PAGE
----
Despite the best efforts of the freelance community, there are still companies out there who are in the habit of asking for free copywriting samples before they hire someone to draft their web, blog or brochure content. It’s pretty obvious why this is bad for copywriters, but here are five reasons it’s a bum deal for businesses too.
1. You’re likely to attract desperadoes
Think about it – you want a copywriter for your website, or your new business brochure. You want to make sure you get someone good – someone really good – who’ll do an excellent job in communicating what your business does, what sets you apart from the competition and why customers can trust you.
Do you think quality copywriters are hanging around on content mills waiting to send you free content? Do you think they have time? Or, more likely, do you think it’s the new, inexperienced, underconfident writers who’ll sit down and write you 500 words of whatever, just on the off-chance you’ll like it enough to hire them for cash money in future?
Requesting free copywriting samples is likely to attract only those writers who are desperate for any work they can get their hands on, and who have no paid work to fill their time.
2. There’s actually no need
Finding a copywriter who’s a good fit for your company takes time. And sure, you may not feel like you’ve got time, but treating the hiring process like a numbers game is a recipe for disaster.
Rather than heading to one of the freelancing sites and requesting free copywriting samples from every writer on there (remember: some poor mug in-house has to wade through all that junk content), ask around and see if there are any writers your colleagues, clients and connections can recommend.
Once you’ve found someone who looks like a good bet, take the time to brief them properly. What are you looking for in a copywriter? What are you hoping to achieve through content marketing? And if, after all that, you’re still persuaded they’ll be a good fit, it’s time to pay for a sample piece of work.
3. You wouldn’t expect free stuff anywhere else
So, you go into a coffee shop and you order a cappuccino to go. The barista tells you it’ll be £3.99, but you point out that the coffee is just a free sample – if you like it, you’ll come back and buy coffee in future. You’ll tell your friends – it’ll be great exposure.
You take a sip – the coffee’s OK, but nothing special, so you decide to go elsewhere, clutching your free beverage as the barista shrugs and hopes for better luck next time.
Sound likely? Same goes for copywriting – there’s no good reason to expect free samples.
4. Congratulations on being everyone’s least important job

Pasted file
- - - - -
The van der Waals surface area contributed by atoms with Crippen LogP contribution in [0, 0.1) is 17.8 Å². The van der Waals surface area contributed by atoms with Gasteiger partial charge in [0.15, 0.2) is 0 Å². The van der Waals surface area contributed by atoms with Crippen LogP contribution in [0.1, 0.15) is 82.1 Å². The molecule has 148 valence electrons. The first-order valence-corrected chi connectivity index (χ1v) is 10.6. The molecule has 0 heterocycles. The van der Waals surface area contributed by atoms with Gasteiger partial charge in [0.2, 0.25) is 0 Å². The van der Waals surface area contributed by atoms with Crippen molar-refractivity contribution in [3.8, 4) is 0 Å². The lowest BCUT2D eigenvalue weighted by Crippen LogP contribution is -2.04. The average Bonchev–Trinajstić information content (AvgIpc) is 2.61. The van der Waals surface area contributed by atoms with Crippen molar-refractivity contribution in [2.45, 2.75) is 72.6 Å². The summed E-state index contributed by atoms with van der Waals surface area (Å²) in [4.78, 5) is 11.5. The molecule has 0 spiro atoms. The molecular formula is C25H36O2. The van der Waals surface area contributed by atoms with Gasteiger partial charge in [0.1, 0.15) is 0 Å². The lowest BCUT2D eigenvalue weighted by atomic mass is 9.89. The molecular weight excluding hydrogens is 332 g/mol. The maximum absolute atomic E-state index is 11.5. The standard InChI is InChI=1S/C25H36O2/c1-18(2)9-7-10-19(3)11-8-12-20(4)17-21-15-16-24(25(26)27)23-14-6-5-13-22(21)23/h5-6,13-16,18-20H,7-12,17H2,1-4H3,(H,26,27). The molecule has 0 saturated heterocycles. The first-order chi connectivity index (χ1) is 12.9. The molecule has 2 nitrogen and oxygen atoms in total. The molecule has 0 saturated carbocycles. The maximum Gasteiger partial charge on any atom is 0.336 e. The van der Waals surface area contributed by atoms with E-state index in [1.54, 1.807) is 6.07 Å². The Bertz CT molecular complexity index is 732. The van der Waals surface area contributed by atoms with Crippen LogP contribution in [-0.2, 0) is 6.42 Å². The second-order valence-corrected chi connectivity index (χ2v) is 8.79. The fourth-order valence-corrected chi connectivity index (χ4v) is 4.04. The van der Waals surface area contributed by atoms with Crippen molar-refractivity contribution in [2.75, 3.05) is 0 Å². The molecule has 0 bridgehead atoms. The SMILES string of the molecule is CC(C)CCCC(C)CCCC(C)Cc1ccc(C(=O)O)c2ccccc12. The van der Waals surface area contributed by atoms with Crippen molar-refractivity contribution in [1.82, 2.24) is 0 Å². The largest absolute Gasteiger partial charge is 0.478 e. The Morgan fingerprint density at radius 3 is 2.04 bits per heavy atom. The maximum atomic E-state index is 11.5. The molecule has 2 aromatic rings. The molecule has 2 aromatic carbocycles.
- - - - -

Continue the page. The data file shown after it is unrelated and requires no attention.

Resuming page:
Let’s say you manage to find a half-decent copywriter who’s willing to give you free copywriting samples to peruse. What makes you think you’ll get their best work?
Sure, if they’ve opted in to whole situation, they must be interested in your business, but come on: the second a paid opportunity arises, or something crops up at home, or they just don’t feel like sitting down at their desk for another hour or two, your job is going to get pushed right to the bottom of the to-do pile. It may get done, it may not, but it’s not likely to be a job any copywriter will really put their heart into.
Hire the right copywriter and you’ll get someone who:
- Gets to know your company and its values
- Learns about your products and services
- Understands the way your target market operates
- Knows how to build trust in your brand
I would say you can’t put a price on that, but sure you can!
5. You’re risking your reputation
The Know, Like, Trust factor is something I talk about a lot. Content doesn’t exist in a vacuum, which is why free copywriting samples are a bad idea for you as well as the writer who delivers them.
Getting a copywriter to draft you 500 words here and there makes no sense. Sure, you might get a few free copywriting samples from various writers, and you might think they’re good enough to stick up on your website but, honestly – is that what you want to be the voice of your company? Where’s the strategy? Where’s the brand consistency? Basically, what’s the point?
Add to this the fact that copywriters talk. Well, we email. EACH OTHER. So if you’re the kind of business owner who asks copywriters to work for free, you can bet your
cheap ass boots a lot of people are going to know about it.
That’ll make hiring someone good in future a lot more difficult.
Put simply, it takes a lot of effort to build a brand that consumers get to know, like and trust. Why would you risk it all on some free copywriting samples?